Wednesday, 20 February 2013

War and Peace - Part 1

 War and Peace (Tolstoy) - 100 pages from the end

I am about a hundred and fifty pages from the end of this epic book with only one day left to meet my target of finishing the thing in January. I’m slightly nervous about the impossibly long reading session I will have to do tomorrow, but before completing it, I have some thoughts.

Having read Anna Karenina, I thought that W&P would be a similar tale of aristocratic lives amidst the backdrop of changing political fortunes. This is partly true in the peace time portions of the novel, but not of the war parts, which are the majority of the book. War becomes not only the central theme, but almost itself a key character in the book. For large swathes, all traditional characterisation is abandoned and Tolstoy just gives sweeping description of the French or Russian army’s movements. As evidence of this, Bagration, whose name is mentioned quite a lot as a commander in the Russian army, is killed off almost in a parenthesis - ‘Bagration had died’. This book is not about its characters or their lives. I think that was my fundamental misapprehension. The changing political context is not a device for demonstrating and developing the book's characters. No. The characters are used only to teach the reader about the key concepts of this work: War and Peace.

Tolstoy also spends a lot of time discussing his theories of war. At some points it feels like he has forgotten he is writing a novel and starts quibbling with, I presume, actual historians. At one point a map appears with technical description of battle tactics. At another, equations appear as Tolstoy solves for x, x being the fighting spirit of the army. I didn’t enjoy much of this, and it seems to take up a disproportionate amount of the book. I would say though, that some of the battle-talk, although boring for me to read-through, gave me something quite fundamental - a better understanding of the situation. And I do appreciate some of the points he raises; his fatalistic philosophy of military science is interesting and probably true.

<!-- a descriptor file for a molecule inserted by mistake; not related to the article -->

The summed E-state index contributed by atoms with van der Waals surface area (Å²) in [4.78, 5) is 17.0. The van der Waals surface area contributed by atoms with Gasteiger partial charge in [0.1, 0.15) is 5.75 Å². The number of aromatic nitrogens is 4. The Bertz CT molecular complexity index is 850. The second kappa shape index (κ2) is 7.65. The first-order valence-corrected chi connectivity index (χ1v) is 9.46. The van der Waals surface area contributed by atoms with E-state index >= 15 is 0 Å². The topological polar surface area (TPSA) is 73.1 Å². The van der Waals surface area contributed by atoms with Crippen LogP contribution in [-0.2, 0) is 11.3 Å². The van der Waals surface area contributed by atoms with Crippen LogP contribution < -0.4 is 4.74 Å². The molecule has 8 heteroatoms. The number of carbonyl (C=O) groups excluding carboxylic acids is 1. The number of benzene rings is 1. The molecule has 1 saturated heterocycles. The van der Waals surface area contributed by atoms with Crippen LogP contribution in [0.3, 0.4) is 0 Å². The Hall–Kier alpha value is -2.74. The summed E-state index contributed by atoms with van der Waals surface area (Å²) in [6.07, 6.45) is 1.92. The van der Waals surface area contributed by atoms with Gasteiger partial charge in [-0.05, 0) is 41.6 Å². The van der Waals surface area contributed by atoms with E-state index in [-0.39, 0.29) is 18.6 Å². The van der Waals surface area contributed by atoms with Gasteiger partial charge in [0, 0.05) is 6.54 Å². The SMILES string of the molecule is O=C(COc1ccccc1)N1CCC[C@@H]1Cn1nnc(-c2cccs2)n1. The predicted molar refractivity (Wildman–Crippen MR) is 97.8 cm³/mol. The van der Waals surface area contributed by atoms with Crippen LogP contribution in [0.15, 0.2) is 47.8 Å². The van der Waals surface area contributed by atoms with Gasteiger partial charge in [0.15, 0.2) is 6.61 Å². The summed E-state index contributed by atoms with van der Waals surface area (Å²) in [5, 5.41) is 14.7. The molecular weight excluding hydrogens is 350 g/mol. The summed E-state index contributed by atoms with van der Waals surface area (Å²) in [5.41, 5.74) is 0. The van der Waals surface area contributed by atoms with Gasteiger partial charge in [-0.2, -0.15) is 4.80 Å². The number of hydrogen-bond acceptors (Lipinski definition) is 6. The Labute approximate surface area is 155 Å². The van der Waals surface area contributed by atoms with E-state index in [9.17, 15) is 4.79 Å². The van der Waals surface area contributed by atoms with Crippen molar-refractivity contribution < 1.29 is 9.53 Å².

The most shocking moment for me (so far) is when Price Andrei dies. It is very sudden. Tragically, at his death, he still seems like an incomplete man. Throughout the novel, we have witnessed his personal growth, the slow evolution of his psyche, and the reader senses greatness in him. We also yearn for him to live happily with Natasha, his love. But he dies with a lot of this potential unfulfilled, and without reaching contentment. I can think of a couple of reasons for this. Tolstoy saw his primary purpose as telling the truth, and death is what war does - it wastes potential. Also, the highest evolution of the self, for Tolstoy, seems to be harmony with God. It is indicated strongly the Andrei reaches this stage before he dies. Perhaps then the point is that fulfillment of potential can’t happen in this life. Presumably, if so, Tolstoy changes his mind because Levin, from Anna K manages to have both.


PS - I read the version translated by Volokhonsky and Pevear as I think it is most faithful to the original text. It retains the French  and provides a translation in the footnotes. I found this slightly hard work during the opening part of the book which is French heavy (I had to keep looking down and then up) but overall I think it was a good trade off.

See also: Part 2Part 3

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